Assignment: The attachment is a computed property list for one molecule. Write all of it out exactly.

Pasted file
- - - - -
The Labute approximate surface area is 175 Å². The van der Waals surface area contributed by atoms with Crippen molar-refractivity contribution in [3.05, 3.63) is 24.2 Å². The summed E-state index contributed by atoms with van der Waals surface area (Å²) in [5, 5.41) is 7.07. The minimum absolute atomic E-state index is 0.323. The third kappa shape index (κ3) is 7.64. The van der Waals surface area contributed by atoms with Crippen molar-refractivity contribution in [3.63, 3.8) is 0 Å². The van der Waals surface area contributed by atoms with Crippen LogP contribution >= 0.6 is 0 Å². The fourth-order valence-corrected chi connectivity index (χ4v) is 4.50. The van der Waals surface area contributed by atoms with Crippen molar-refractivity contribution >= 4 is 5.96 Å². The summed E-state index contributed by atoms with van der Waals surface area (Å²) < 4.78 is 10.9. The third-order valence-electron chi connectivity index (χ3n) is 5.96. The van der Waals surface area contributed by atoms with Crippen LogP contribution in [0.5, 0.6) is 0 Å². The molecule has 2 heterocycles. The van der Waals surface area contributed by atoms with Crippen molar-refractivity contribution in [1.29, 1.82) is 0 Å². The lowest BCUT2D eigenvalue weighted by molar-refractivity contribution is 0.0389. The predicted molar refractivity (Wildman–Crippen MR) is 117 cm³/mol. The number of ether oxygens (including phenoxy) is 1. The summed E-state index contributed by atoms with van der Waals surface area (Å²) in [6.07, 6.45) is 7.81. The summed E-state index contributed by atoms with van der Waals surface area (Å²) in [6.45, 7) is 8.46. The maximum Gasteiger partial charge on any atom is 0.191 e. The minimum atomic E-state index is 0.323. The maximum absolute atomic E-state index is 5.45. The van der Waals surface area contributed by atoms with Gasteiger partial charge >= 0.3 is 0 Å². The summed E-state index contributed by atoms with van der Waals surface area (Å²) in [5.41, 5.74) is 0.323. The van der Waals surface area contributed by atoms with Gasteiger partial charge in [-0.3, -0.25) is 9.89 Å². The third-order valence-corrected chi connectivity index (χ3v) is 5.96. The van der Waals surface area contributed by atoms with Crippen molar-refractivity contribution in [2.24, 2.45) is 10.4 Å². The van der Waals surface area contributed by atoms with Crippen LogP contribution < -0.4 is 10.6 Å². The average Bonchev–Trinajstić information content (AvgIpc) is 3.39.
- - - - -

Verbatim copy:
The Labute approximate surface area is 175 Å². The van der Waals surface area contributed by atoms with Crippen molar-refractivity contribution in [3.05, 3.63) is 24.2 Å². The summed E-state index contributed by atoms with van der Waals surface area (Å²) in [5, 5.41) is 7.07. The minimum absolute atomic E-state index is 0.323. The third kappa shape index (κ3) is 7.64. The van der Waals surface area contributed by atoms with Crippen molar-refractivity contribution in [3.63, 3.8) is 0 Å². The van der Waals surface area contributed by atoms with Crippen LogP contribution >= 0.6 is 0 Å². The fourth-order valence-corrected chi connectivity index (χ4v) is 4.50. The van der Waals surface area contributed by atoms with Crippen molar-refractivity contribution >= 4 is 5.96 Å². The summed E-state index contributed by atoms with van der Waals surface area (Å²) < 4.78 is 10.9. The third-order valence-electron chi connectivity index (χ3n) is 5.96. The van der Waals surface area contributed by atoms with Crippen LogP contribution in [0.5, 0.6) is 0 Å². The molecule has 2 heterocycles. The van der Waals surface area contributed by atoms with Crippen molar-refractivity contribution in [1.29, 1.82) is 0 Å². The lowest BCUT2D eigenvalue weighted by molar-refractivity contribution is 0.0389. The predicted molar refractivity (Wildman–Crippen MR) is 117 cm³/mol. The number of ether oxygens (including phenoxy) is 1. The summed E-state index contributed by atoms with van der Waals surface area (Å²) in [6.07, 6.45) is 7.81. The summed E-state index contributed by atoms with van der Waals surface area (Å²) in [6.45, 7) is 8.46. The maximum Gasteiger partial charge on any atom is 0.191 e. The minimum atomic E-state index is 0.323. The maximum absolute atomic E-state index is 5.45. The van der Waals surface area contributed by atoms with Gasteiger partial charge >= 0.3 is 0 Å². The summed E-state index contributed by atoms with van der Waals surface area (Å²) in [5.41, 5.74) is 0.323. The van der Waals surface area contributed by atoms with Gasteiger partial charge in [-0.3, -0.25) is 9.89 Å². The third-order valence-corrected chi connectivity index (χ3v) is 5.96. The van der Waals surface area contributed by atoms with Crippen molar-refractivity contribution in [2.24, 2.45) is 10.4 Å². The van der Waals surface area contributed by atoms with Crippen LogP contribution < -0.4 is 10.6 Å². The average Bonchev–Trinajstić information content (AvgIpc) is 3.39.